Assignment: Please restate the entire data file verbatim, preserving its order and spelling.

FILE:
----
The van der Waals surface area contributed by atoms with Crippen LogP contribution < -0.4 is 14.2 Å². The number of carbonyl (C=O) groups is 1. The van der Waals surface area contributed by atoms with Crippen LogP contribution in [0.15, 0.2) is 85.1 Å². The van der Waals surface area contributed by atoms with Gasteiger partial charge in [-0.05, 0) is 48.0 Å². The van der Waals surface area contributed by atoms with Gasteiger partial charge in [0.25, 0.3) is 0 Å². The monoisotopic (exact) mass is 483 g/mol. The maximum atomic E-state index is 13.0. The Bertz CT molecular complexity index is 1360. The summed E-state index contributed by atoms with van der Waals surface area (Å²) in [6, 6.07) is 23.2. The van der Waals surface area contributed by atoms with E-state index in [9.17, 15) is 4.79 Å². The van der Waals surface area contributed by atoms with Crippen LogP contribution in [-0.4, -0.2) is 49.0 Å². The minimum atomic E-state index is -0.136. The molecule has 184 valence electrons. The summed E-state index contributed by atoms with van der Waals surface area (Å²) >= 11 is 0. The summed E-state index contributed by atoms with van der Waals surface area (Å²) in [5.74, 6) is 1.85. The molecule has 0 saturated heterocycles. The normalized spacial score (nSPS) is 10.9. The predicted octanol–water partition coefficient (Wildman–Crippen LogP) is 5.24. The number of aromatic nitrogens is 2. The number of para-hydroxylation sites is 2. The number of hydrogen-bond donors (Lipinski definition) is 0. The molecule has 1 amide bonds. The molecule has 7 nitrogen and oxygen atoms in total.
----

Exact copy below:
The van der Waals surface area contributed by atoms with Crippen LogP contribution < -0.4 is 14.2 Å². The number of carbonyl (C=O) groups is 1. The van der Waals surface area contributed by atoms with Crippen LogP contribution in [0.15, 0.2) is 85.1 Å². The van der Waals surface area contributed by atoms with Gasteiger partial charge in [-0.05, 0) is 48.0 Å². The van der Waals surface area contributed by atoms with Gasteiger partial charge in [0.25, 0.3) is 0 Å². The monoisotopic (exact) mass is 483 g/mol. The maximum atomic E-state index is 13.0. The Bertz CT molecular complexity index is 1360. The summed E-state index contributed by atoms with van der Waals surface area (Å²) in [6, 6.07) is 23.2. The van der Waals surface area contributed by atoms with E-state index in [9.17, 15) is 4.79 Å². The van der Waals surface area contributed by atoms with Crippen LogP contribution in [-0.4, -0.2) is 49.0 Å². The minimum atomic E-state index is -0.136. The molecule has 184 valence electrons. The summed E-state index contributed by atoms with van der Waals surface area (Å²) >= 11 is 0. The summed E-state index contributed by atoms with van der Waals surface area (Å²) in [5.74, 6) is 1.85. The molecule has 0 saturated heterocycles. The normalized spacial score (nSPS) is 10.9. The predicted octanol–water partition coefficient (Wildman–Crippen LogP) is 5.24. The number of aromatic nitrogens is 2. The number of para-hydroxylation sites is 2. The number of hydrogen-bond donors (Lipinski definition) is 0. The molecule has 1 amide bonds. The molecule has 7 nitrogen and oxygen atoms in total.